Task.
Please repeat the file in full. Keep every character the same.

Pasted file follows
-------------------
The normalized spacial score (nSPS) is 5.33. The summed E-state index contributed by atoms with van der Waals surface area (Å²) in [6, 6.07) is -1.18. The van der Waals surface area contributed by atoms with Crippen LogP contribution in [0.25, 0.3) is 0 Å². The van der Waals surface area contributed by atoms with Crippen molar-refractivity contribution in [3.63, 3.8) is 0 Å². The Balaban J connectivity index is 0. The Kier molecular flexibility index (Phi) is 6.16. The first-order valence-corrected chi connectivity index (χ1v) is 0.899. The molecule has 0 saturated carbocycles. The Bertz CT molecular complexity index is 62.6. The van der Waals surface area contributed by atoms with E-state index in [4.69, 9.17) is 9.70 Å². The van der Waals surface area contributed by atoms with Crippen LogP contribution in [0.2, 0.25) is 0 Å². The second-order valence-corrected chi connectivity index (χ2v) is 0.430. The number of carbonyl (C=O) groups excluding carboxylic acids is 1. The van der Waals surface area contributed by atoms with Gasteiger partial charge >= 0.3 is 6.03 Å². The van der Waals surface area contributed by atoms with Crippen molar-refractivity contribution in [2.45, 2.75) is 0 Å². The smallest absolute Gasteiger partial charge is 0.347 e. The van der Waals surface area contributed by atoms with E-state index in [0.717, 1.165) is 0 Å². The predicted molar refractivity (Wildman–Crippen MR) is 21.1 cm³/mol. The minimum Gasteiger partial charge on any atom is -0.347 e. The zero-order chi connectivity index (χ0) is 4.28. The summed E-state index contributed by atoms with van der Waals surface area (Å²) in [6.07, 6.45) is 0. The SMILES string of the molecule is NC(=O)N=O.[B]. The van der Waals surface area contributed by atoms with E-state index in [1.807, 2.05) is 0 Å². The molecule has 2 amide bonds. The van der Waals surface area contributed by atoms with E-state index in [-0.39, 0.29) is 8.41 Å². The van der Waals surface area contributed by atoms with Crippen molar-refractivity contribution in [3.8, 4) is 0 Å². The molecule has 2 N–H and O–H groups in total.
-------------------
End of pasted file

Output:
The normalized spacial score (nSPS) is 5.33. The summed E-state index contributed by atoms with van der Waals surface area (Å²) in [6, 6.07) is -1.18. The van der Waals surface area contributed by atoms with Crippen LogP contribution in [0.25, 0.3) is 0 Å². The van der Waals surface area contributed by atoms with Crippen molar-refractivity contribution in [3.63, 3.8) is 0 Å². The Balaban J connectivity index is 0. The Kier molecular flexibility index (Phi) is 6.16. The first-order valence-corrected chi connectivity index (χ1v) is 0.899. The molecule has 0 saturated carbocycles. The Bertz CT molecular complexity index is 62.6. The van der Waals surface area contributed by atoms with E-state index in [4.69, 9.17) is 9.70 Å². The van der Waals surface area contributed by atoms with Crippen LogP contribution in [0.2, 0.25) is 0 Å². The second-order valence-corrected chi connectivity index (χ2v) is 0.430. The number of carbonyl (C=O) groups excluding carboxylic acids is 1. The van der Waals surface area contributed by atoms with Gasteiger partial charge >= 0.3 is 6.03 Å². The van der Waals surface area contributed by atoms with Crippen molar-refractivity contribution in [2.45, 2.75) is 0 Å². The smallest absolute Gasteiger partial charge is 0.347 e. The van der Waals surface area contributed by atoms with E-state index in [0.717, 1.165) is 0 Å². The predicted molar refractivity (Wildman–Crippen MR) is 21.1 cm³/mol. The minimum Gasteiger partial charge on any atom is -0.347 e. The zero-order chi connectivity index (χ0) is 4.28. The summed E-state index contributed by atoms with van der Waals surface area (Å²) in [6.07, 6.45) is 0. The SMILES string of the molecule is NC(=O)N=O.[B]. The van der Waals surface area contributed by atoms with E-state index in [1.807, 2.05) is 0 Å². The molecule has 2 amide bonds. The van der Waals surface area contributed by atoms with E-state index in [-0.39, 0.29) is 8.41 Å². The van der Waals surface area contributed by atoms with Crippen molar-refractivity contribution in [3.8, 4) is 0 Å². The molecule has 2 N–H and O–H groups in total.